"Broken Ankle at Hatcher Pass" or "How I got an Oil Company Job Story"

Copyright Alan R. Henderson February 25, 2004 (minor revisions October 1, 2012)

It was March 1980. I had been out of work for 3 weeks and had been unsuccessful in finding a job. Gary Guinn called me early Sunday morning and wanted to go to Hatcher Pass skiing. This is at the "Independence Mine State Historical Park" up Fishhook Road from Palmer, Alaska. I decided that this was going to be the last day (and night) of fun until I found a new job. We left around 7:00 am before the sun was up to get to the mountain as early as possible. The day turned out to be beautiful with a clear sky and temperatures peaking around 30 degrees. Gary wanted to ski from the Independence Mine site all the way down to the Little Susitna Roadhouse at the bottom of the hill. We decided to drive up to the mine, leave my car, ski down and hopefully get a ride late in the evening back up the hill to the car. Gary was feeling quite ballsy that day and thought we should go up over one of the passes in the eastern mountains and down the other side in a "long short-cut" back to the Roadhouse. We took off on the long climb up to the eastern pass. This was a 2 mile hike straight up a glacial hill that only gets steeper the further you go up the mountain. With our mountain cross-country skis and seal skin furs strapped to the bottom, this is a fairly easy task. We made to the top of the hill around 11:00 am with plenty of time to get down the hill, so we stopped for a nice lunch. We had never been over the mountain before, but we could see down the hill to the Roadhouse at the base. It hadn't snowed in a week or so, but the snow was super nice on the east side of the mountain. There was around 12 inches of powder on top of the old snow and we couldn't see a single ski track in site. We started down the steepest slope (always at the top of the mountains due to the glacial effects). It didn't take Gary long to start his typical tumbling. I don't know how he never got hurt. He would start down a steep slope and start to make the first Telemark turn, then would end up going straight down a slope until he crashed. I, on the other hand, would make about 8-10 turns before I crashed (usually at a much slower speed). This day was no different than before. Gary crashed often and I crashed occasionally. We made it down to the end of the first major glacial valley that was a hanging valley above the steep slope down to the Roadhouse around 1:00 pm. We stopped again, this time for a little liquid courage. We had reached the edge of the "Alder" tree zone. They are called trees, but are actually 20 foot tall bushes that are almost impossible to walk through, although the moose in the area act like they are not there. We scanned a route down the hill, where hopefully we wouldn't have to go through the Alders. Gary started first and immediately fell down the extremely steep slope. I followed, then passed him, laughing, when I caught my ski in an Alder branch that was just below the surface. Needless to say, I immediately knew that I was in serious trouble with at least a sprained ankle. I took my ski off and laid with my back to a bank, holding my foot up. Gary took 30 minutes to get up from his crash and finally get to me. We tried many ways to get me  down the hill, but nothing worked. We were around 2-3 miles above the Roadhouse and no where close to any known trails. Gary decided he better go for help. I laid back with my skis sticking straight up with a orange plastic tarp strung between the skis to help the rescuers locate me. It was around 2:00 pm when Gary left and there was around 3 hours of daylight left. I was hoping it was enough time for Gary to get down the hill, organize a rescue mission and get back up the hill. Around 5:00 pm, with the sun setting quickly and I was starting to get nervous. As I laid there I heard a snowmobile in the distance. I tried to get up, but that was not a viable solution. I tied my ski hat to one of my ski poles and started waving it around. I was laying with my back against a 10 foot high bank, when all of a sudden a snowmobile comes flying almost over my head. The man in the snowmobile was almost as startled as I was. I asked if he was part of the rescue mission. He just laughed and said "what rescue mission?". He offered me a ride down the hill. He gathered all my ski equipment and then helped me get on the back. This was my first time on a snowmobile and there was hardly enough room for the two of us, let alone including all the ski equipment. I was trying to hold my foot up off the running board while holding my ski equipment. We got around 10 feet before I jumped (one footed) off the back of the snowmobile. The man finally agreed to take me down to the road and then come back for my gear. It took at least a half hour to get to the road and he started to leave me by the road, but decided he would go ahead and take me down to the Roadhouse. Two guys helped me into the bar and put me in an easy chair in the corner near the woodstove. I asked about the rescue party and everyone said "what rescue party?". I knew at that time, I had better organize a rescue party for Gary. Around 20 people let in cars and on snowmobiles looking for Gary. The owner got a metal tub and filled it full of snowy, icy water. I started to take off my ski boot, but quickly stopped. The boot is an all leather boot with a soft inner boot. I decided to leave the boot on and just waste it in the icy water. The bartender brought me a beer and then I put my foot in the tub. I was in a lot of pain, but in a little slice of heaven within 10 minutes. I somehow ended up with a bottle of Jack Daniels, then everything seemed to get better. It took over an hour for the posse to find Gary. They had to bring him to me, to get the car keys, then back up the mountain to get the car. The crew poured me into the passenger seat around 9:00 pm and Gary drove me back to Anchorage. I didn't have a job, insurance or much money, so I had Gary just take me home. Gary didn't have a car at the time, so he helped into my water bed (with one boot and all my clothes on) and drove my car home. The next morning, Gary picked me up and took me to a orthopedic doctor. I still had my boots and ski pants on. The doctor wanted to cut the boot off, but there was no way I was going to lose my only good (and expensive) ski boots. I'd had to order them and wait 4 months for delivery, so there was no way the doctor was going to destroy them. It took a while to get the boot off. As soon as it was off, my foot immediately ballooned up. The doctor told me that actually it was a good thing I hadn't taken the boot off. Of course, now I had to have a splint on and then wait a week to put a cast on my foot. I had broken the tab at the back of the heel that prevents the foot from extending too straight. Of course the tab didn't work in this case.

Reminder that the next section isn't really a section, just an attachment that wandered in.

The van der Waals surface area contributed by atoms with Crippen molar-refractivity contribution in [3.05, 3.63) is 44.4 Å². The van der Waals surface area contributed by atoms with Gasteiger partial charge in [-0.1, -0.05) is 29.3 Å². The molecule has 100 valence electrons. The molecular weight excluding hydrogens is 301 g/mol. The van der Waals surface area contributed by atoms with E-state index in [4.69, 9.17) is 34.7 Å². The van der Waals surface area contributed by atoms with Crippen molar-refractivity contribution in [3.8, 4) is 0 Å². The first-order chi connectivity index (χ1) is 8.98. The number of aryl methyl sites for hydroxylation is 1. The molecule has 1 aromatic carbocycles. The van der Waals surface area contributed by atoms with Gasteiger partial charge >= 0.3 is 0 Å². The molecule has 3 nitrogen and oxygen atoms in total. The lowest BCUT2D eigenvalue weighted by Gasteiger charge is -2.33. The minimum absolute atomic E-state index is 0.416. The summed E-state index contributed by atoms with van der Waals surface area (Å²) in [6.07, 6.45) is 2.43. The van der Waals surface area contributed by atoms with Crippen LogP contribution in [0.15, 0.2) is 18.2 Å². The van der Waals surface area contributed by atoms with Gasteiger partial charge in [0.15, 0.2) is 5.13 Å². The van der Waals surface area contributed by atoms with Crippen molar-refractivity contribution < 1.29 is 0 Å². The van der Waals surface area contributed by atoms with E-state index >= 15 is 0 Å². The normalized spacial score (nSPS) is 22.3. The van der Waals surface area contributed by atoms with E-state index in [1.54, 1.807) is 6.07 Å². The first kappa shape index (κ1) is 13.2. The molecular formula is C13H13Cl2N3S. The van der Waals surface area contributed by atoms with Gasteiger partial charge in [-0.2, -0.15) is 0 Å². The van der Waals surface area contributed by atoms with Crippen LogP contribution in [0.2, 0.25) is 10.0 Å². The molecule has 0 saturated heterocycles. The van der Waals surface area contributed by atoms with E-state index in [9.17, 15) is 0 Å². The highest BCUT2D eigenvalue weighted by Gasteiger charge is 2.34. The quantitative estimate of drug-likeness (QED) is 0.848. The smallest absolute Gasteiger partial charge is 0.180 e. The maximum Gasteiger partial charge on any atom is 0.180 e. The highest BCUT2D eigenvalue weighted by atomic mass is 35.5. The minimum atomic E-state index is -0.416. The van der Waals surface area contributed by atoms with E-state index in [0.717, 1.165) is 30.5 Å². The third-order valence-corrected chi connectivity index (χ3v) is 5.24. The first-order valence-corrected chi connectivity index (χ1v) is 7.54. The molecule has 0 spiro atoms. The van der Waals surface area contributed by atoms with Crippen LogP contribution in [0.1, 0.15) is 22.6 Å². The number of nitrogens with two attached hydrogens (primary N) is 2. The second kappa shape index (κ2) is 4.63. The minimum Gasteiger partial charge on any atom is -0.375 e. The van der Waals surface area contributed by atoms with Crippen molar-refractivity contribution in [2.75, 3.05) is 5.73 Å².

It could hardly move around and with the splint I didn't even try taking a bath. On Friday morning my friend Bill Horstmann, who had a temporary drafting job at Sohio Oil Company of Alaska, called me to tell me that there might be an temporary job opening up in his office. I thought this was great, I was even going to get a cast on until the following Monday, but at least I had a possible job. I no soon got off the phone with Bill, when a lady in the personnel department called and asked if I could come down for an interview. I almost started crying. I told her a short version of the broken ankle adventure and that Gary had my car and I couldn't drive down today. She told me she loved skiing at Hatcher Pass and that she would come pick me up. I still hadn't taken a bath, so I told her to give me an hour to get ready. I quickly took a sponge bath and was trying to get dressed when the lady showed up. She just laughed and said "don't worry, I'll help". We finally got me dressed and then down to the office for the interview. I didn't know that the interview was just with her. I had to fill out an application and then we spend 10 minutes discussing Sohio policies. She then informed me that I was hired. I was to start Tuesday morning (after I had my cast put on Monday). Since it was 12:00 she decided to take me over to "Clinks" for lunch and a couple of drinks (since I was still in pain). We had several too many and she finally took me home later that evening. To this day I've always wondered why she didn't just do the interview at my house. I never did see her again, but I did end up with a permanent job at Sohio. At least for 6 months until Arco Alaska hired me away.

The adventures at Sohio will be in another story probably called Adventures at Sohio or "the best shortest job I ever had".

The morals of this story are -
1. Don't follow Gary skiing.
2. Don't break your ankle when you don't have a job, unless you're really lucky.
3. Sometimes you just have to have one more fun day.

Notes -
Text in italics is sidebar information about Alaska and Alan's adventures.